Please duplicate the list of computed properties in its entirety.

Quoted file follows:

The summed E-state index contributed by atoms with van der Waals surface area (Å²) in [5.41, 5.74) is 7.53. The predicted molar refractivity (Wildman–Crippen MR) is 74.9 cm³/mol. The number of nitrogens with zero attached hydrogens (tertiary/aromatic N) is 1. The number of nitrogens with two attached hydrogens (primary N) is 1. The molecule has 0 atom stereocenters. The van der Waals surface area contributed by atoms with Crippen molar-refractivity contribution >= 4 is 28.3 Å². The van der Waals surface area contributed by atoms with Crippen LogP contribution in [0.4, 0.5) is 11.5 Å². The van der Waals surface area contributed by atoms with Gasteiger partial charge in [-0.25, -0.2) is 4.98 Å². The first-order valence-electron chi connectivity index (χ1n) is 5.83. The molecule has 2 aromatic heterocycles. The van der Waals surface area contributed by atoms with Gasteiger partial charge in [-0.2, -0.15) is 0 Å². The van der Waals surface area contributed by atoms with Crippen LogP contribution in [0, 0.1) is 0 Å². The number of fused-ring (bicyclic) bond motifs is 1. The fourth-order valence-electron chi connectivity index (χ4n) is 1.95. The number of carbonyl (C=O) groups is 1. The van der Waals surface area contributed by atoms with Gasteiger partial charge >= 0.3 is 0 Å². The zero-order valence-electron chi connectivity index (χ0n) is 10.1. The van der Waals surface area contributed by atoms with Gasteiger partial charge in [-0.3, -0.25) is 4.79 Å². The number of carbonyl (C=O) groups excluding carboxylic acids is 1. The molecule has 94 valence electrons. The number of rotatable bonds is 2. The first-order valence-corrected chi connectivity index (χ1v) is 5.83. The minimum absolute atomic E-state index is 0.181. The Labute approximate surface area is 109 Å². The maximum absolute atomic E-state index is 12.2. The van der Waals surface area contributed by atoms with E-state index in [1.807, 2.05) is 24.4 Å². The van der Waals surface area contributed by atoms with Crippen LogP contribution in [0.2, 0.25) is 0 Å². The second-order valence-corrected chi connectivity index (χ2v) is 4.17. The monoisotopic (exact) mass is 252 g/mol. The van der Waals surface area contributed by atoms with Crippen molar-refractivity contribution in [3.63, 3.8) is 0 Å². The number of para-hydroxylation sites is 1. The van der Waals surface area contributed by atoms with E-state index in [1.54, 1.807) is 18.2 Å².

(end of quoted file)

The summed E-state index contributed by atoms with van der Waals surface area (Å²) in [5.41, 5.74) is 7.53. The predicted molar refractivity (Wildman–Crippen MR) is 74.9 cm³/mol. The number of nitrogens with zero attached hydrogens (tertiary/aromatic N) is 1. The number of nitrogens with two attached hydrogens (primary N) is 1. The molecule has 0 atom stereocenters. The van der Waals surface area contributed by atoms with Crippen molar-refractivity contribution >= 4 is 28.3 Å². The van der Waals surface area contributed by atoms with Crippen LogP contribution in [0.4, 0.5) is 11.5 Å². The van der Waals surface area contributed by atoms with Gasteiger partial charge in [-0.25, -0.2) is 4.98 Å². The first-order valence-electron chi connectivity index (χ1n) is 5.83. The molecule has 2 aromatic heterocycles. The van der Waals surface area contributed by atoms with Gasteiger partial charge in [-0.2, -0.15) is 0 Å². The van der Waals surface area contributed by atoms with Crippen LogP contribution in [0, 0.1) is 0 Å². The number of fused-ring (bicyclic) bond motifs is 1. The fourth-order valence-electron chi connectivity index (χ4n) is 1.95. The number of carbonyl (C=O) groups is 1. The van der Waals surface area contributed by atoms with Gasteiger partial charge >= 0.3 is 0 Å². The zero-order valence-electron chi connectivity index (χ0n) is 10.1. The van der Waals surface area contributed by atoms with Gasteiger partial charge in [-0.3, -0.25) is 4.79 Å². The number of carbonyl (C=O) groups excluding carboxylic acids is 1. The molecule has 94 valence electrons. The number of rotatable bonds is 2. The first-order valence-corrected chi connectivity index (χ1v) is 5.83. The minimum absolute atomic E-state index is 0.181. The Labute approximate surface area is 109 Å². The maximum absolute atomic E-state index is 12.2. The van der Waals surface area contributed by atoms with E-state index in [1.807, 2.05) is 24.4 Å². The van der Waals surface area contributed by atoms with Crippen LogP contribution in [0.2, 0.25) is 0 Å². The second-order valence-corrected chi connectivity index (χ2v) is 4.17. The monoisotopic (exact) mass is 252 g/mol. The van der Waals surface area contributed by atoms with Crippen molar-refractivity contribution in [3.63, 3.8) is 0 Å². The number of para-hydroxylation sites is 1. The van der Waals surface area contributed by atoms with E-state index in [1.54, 1.807) is 18.2 Å².